Most of us use at least one of them, even if we harbor uneasiness about their power. We log on to Google, Facebook, Twitter, and the other digital helpers. We connect with friends and families, carry out research, express our opinions, and follow the latest breaking news.
Thomas Friedman, columnist for The New York Times, acknowledged the good things digital media helps us accomplish. At the same time, he warns, it’s easier to abuse them because no one is judging their output for accuracy. (The Seattle Times, “Hold social media accountable,” October 12, 2017.)
The business model of the digital media, Friedman writes, aimed “to absorb all of the readers of the mainstream media newspapers and magazines and to absorb all their advertisers—but as few of their editors as possible.”
Some enjoy the freewheeling ride of social media. Some don’t like editors who tell them they can’t write certain things—demeaning those different from themselves or spreading false stories.
As Friedman reminds us, “An editor is a human being you have to pay to bring editorial judgement to content on your website, to make sure things are accurate and to correct them if they’re not. Social networks preferred to use algorithms instead, but these are easily gamed.”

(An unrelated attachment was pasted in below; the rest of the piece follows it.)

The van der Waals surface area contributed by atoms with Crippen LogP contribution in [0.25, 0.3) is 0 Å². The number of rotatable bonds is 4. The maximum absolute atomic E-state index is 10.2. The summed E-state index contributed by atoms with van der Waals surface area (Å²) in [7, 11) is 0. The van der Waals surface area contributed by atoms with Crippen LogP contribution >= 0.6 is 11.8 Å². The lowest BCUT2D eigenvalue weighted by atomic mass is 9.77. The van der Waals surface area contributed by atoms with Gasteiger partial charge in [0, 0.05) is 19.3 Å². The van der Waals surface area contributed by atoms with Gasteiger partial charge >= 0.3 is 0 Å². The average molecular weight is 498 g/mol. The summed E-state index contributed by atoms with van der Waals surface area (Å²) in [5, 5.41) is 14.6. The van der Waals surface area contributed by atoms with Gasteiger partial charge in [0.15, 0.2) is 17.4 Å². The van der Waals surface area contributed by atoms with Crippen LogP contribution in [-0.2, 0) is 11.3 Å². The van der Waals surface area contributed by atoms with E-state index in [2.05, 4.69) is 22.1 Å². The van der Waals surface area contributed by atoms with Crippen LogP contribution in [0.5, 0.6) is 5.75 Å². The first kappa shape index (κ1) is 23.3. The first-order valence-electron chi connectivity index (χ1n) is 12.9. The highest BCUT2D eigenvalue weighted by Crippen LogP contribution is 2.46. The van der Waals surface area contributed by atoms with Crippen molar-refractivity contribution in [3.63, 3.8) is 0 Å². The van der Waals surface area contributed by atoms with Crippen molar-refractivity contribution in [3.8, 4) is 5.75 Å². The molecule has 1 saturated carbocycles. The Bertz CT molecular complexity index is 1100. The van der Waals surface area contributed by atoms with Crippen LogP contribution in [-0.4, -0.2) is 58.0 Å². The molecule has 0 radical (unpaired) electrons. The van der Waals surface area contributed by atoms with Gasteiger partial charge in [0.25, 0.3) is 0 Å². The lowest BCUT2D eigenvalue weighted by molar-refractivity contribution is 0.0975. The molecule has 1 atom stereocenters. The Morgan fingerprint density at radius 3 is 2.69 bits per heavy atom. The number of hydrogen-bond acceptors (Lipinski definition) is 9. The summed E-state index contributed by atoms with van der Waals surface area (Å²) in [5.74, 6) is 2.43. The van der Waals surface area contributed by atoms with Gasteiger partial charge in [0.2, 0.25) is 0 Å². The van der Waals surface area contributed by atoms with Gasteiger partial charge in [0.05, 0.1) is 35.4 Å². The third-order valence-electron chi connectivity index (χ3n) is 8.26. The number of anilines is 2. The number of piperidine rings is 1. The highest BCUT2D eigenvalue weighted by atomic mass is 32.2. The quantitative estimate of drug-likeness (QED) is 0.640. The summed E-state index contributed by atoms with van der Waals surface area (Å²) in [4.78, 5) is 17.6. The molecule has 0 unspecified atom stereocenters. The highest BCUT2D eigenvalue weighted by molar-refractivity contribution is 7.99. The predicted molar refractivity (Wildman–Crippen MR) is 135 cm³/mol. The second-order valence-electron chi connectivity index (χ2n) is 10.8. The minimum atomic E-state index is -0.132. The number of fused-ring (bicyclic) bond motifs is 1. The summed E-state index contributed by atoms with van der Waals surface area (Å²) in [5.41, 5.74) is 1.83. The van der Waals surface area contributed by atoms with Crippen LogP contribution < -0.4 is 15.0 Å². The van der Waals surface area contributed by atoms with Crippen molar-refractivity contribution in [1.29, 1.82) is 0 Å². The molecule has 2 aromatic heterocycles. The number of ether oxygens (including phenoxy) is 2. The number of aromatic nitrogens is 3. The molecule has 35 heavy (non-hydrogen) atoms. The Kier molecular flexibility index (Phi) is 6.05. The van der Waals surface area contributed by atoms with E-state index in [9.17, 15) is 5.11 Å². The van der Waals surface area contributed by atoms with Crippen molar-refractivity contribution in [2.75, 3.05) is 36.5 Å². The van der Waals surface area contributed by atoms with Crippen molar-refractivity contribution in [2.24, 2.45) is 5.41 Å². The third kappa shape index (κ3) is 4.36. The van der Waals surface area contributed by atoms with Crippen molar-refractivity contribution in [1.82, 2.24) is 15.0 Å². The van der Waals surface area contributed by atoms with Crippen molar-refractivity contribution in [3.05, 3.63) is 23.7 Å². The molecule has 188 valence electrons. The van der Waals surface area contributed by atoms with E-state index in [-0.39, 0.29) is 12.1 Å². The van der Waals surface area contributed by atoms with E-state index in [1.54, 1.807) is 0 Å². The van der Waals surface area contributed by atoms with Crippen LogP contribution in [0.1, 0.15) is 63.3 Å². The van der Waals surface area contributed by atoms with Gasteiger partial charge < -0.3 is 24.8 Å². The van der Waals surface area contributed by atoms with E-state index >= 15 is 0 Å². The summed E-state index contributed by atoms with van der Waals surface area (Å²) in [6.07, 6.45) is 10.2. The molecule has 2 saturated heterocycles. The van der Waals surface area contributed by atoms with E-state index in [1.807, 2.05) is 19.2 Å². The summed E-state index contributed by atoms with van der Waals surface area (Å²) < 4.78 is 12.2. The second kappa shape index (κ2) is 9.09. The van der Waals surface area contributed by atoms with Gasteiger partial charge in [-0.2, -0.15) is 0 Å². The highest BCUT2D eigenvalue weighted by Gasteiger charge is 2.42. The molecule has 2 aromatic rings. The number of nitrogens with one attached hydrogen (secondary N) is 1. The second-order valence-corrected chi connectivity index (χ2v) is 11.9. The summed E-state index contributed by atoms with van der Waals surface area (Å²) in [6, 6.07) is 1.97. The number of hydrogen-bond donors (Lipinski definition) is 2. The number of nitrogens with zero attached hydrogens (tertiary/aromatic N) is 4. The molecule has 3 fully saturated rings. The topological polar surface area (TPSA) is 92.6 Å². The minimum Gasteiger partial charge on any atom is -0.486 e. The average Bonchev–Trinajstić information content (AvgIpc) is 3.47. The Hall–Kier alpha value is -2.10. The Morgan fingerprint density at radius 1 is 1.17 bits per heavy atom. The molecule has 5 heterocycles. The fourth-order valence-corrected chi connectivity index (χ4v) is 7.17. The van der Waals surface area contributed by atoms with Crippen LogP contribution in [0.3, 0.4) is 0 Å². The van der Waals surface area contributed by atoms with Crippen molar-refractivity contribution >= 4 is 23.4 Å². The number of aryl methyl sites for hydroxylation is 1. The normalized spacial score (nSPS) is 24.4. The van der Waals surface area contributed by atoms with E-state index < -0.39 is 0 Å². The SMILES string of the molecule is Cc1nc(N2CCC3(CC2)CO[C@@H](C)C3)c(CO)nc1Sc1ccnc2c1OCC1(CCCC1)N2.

Social media has connected us with different viewpoints and given us freedom to explore. They’ve also given us greater ability to spread untruths. Fake news was not invented in the digital era, but it spread its wings there.
To cope requires what is so often lacking in these times: self-discipline. Self-discipline curtails our temptation to treat news as entertainment, an attitude tailor-made for social media. Instead, if we are wise, we will exchange some of that time for reading hard news and analysis, gathered by journalists who are paid to investigate and kept to strict standards of what is true.